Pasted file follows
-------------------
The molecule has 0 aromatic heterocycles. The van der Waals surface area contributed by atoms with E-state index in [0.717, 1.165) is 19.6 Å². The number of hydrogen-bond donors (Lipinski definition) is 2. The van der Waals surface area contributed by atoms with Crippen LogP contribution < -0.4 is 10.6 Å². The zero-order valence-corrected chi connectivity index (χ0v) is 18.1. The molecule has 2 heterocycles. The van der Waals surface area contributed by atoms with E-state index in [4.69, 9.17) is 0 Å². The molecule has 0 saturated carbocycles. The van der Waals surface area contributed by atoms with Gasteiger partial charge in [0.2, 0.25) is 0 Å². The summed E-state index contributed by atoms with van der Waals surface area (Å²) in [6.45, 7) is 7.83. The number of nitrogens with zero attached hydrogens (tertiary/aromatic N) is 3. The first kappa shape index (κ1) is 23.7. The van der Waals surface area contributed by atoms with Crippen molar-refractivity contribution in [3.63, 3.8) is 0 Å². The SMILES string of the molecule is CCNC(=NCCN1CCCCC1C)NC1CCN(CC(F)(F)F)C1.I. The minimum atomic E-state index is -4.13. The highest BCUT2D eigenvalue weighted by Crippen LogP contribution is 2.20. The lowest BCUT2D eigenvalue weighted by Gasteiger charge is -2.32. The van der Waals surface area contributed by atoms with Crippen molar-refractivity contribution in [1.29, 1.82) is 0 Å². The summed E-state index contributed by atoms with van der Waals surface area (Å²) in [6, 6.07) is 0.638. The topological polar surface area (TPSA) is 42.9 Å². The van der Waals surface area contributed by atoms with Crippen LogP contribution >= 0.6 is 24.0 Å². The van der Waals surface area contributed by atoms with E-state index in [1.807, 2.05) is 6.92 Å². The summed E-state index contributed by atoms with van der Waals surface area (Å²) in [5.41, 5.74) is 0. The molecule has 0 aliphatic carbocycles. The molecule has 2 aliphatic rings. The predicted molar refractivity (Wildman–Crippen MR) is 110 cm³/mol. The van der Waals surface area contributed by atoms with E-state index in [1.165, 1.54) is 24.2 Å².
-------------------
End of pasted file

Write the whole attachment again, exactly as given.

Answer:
The molecule has 0 aromatic heterocycles. The van der Waals surface area contributed by atoms with E-state index in [0.717, 1.165) is 19.6 Å². The number of hydrogen-bond donors (Lipinski definition) is 2. The van der Waals surface area contributed by atoms with Crippen LogP contribution < -0.4 is 10.6 Å². The zero-order valence-corrected chi connectivity index (χ0v) is 18.1. The molecule has 2 heterocycles. The van der Waals surface area contributed by atoms with E-state index in [4.69, 9.17) is 0 Å². The molecule has 0 saturated carbocycles. The van der Waals surface area contributed by atoms with Gasteiger partial charge in [0.2, 0.25) is 0 Å². The summed E-state index contributed by atoms with van der Waals surface area (Å²) in [6.45, 7) is 7.83. The number of nitrogens with zero attached hydrogens (tertiary/aromatic N) is 3. The first kappa shape index (κ1) is 23.7. The van der Waals surface area contributed by atoms with Crippen molar-refractivity contribution in [3.63, 3.8) is 0 Å². The SMILES string of the molecule is CCNC(=NCCN1CCCCC1C)NC1CCN(CC(F)(F)F)C1.I. The minimum atomic E-state index is -4.13. The highest BCUT2D eigenvalue weighted by Crippen LogP contribution is 2.20. The lowest BCUT2D eigenvalue weighted by Gasteiger charge is -2.32. The van der Waals surface area contributed by atoms with Crippen molar-refractivity contribution in [1.29, 1.82) is 0 Å². The summed E-state index contributed by atoms with van der Waals surface area (Å²) in [6, 6.07) is 0.638. The topological polar surface area (TPSA) is 42.9 Å². The van der Waals surface area contributed by atoms with Crippen LogP contribution >= 0.6 is 24.0 Å². The van der Waals surface area contributed by atoms with E-state index in [1.807, 2.05) is 6.92 Å². The summed E-state index contributed by atoms with van der Waals surface area (Å²) in [5.41, 5.74) is 0. The molecule has 0 aliphatic carbocycles. The molecule has 2 aliphatic rings. The predicted molar refractivity (Wildman–Crippen MR) is 110 cm³/mol. The van der Waals surface area contributed by atoms with E-state index in [1.165, 1.54) is 24.2 Å².